It hasn't been a season to remember for the Los Angeles Lakers, but their third quarter against the New York Knicks on Tuesday night was unforgettable. It also broke some records en route to a 127-96 victory.
For a team still playing for a chance to compete in the playoffs, the Knicks defense was woefully uninspired. It was also almost certainly a bit embarrassed with Phil Jackson looking on from a luxury box at the Staples Center.
The subtexts for the Lakers were unmistakable.
With a history filled with iconic names, it was a rotation of castaways and prospects who made history. Not even Pau Gasol was around to contribute to the historic effort.
And with Jackson looking on, it was head coach Mike D'Antoni who had the rare opportunity to gloat.
It wasn't just a historic night by Lakers standards. It was the first time since 2010 any team could boast a quarter like this.
Say what you will about Los Angeles' 29th-ranked defense. This team can certainly score. Even without franchise face Kobe Bryant, D'Antoni's run-and-gun system is producing more or less like it's supposed to. D'Antoni used the performance to make a basic point about his philosophy (via the Lakers on Twitter):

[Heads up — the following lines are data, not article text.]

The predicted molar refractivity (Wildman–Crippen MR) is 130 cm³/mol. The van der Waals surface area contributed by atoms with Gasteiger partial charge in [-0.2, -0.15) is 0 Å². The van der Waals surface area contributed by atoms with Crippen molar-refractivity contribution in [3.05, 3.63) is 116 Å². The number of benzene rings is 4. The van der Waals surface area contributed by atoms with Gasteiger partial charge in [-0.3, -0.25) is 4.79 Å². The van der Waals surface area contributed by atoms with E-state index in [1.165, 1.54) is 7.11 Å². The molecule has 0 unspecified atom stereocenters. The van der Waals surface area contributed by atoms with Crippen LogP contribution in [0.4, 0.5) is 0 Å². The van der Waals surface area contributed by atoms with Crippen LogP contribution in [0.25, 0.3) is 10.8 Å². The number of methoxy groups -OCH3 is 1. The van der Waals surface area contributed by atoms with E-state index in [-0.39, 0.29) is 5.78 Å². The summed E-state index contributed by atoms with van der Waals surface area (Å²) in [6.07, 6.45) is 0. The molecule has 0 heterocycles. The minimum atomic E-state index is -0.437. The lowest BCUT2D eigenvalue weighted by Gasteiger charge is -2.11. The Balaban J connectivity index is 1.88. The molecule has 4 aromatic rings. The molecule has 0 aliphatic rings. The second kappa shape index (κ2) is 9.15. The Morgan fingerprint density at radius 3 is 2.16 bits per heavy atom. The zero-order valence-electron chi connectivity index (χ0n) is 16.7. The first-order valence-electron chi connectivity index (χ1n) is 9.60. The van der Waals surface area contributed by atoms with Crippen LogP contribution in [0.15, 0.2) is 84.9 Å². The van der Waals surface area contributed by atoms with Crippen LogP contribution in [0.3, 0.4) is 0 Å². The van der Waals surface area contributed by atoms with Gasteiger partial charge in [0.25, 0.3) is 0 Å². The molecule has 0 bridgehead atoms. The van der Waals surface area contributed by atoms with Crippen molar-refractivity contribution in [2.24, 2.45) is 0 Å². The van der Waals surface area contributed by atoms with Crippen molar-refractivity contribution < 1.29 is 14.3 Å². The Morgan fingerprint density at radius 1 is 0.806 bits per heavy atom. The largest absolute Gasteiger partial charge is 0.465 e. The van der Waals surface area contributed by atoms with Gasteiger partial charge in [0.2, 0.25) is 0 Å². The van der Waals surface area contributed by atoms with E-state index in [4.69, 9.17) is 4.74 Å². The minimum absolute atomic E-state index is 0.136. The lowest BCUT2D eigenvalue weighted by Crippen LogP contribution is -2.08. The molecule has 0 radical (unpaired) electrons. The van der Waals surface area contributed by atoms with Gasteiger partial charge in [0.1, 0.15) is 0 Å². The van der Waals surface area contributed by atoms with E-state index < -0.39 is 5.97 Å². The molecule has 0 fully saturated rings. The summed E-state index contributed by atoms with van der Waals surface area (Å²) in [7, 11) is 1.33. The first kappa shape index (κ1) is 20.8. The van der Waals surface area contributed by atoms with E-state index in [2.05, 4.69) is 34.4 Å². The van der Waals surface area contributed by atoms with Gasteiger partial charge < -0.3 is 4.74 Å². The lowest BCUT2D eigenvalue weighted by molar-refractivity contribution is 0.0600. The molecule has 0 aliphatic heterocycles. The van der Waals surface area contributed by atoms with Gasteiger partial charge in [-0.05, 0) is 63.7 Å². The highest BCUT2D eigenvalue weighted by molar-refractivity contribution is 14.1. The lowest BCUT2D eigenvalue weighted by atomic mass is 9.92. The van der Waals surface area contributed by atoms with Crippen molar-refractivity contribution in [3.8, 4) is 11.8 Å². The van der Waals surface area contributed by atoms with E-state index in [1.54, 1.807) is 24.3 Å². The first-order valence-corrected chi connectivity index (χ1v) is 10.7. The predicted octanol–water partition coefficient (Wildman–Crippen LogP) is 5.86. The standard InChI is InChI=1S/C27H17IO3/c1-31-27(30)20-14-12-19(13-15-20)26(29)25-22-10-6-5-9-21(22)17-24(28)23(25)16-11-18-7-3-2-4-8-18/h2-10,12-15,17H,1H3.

It's just that more often than not, the other team produces even more. That wasn't the case Tuesday night. The Lakers onslaught ensured that New York's West Coast road trip got off to a rocky start, potentially threatening the club's attempt to sneak into the playoffs. The loss was New York's second straight after previously falling to the Cleveland Cavaliers in a lackluster showing that saw their eight-game winning streak snapped.
The performance won't make any difference to the Lakers' long-lost playoff hopes, but it provided a rare highlight from an otherwise depressing season.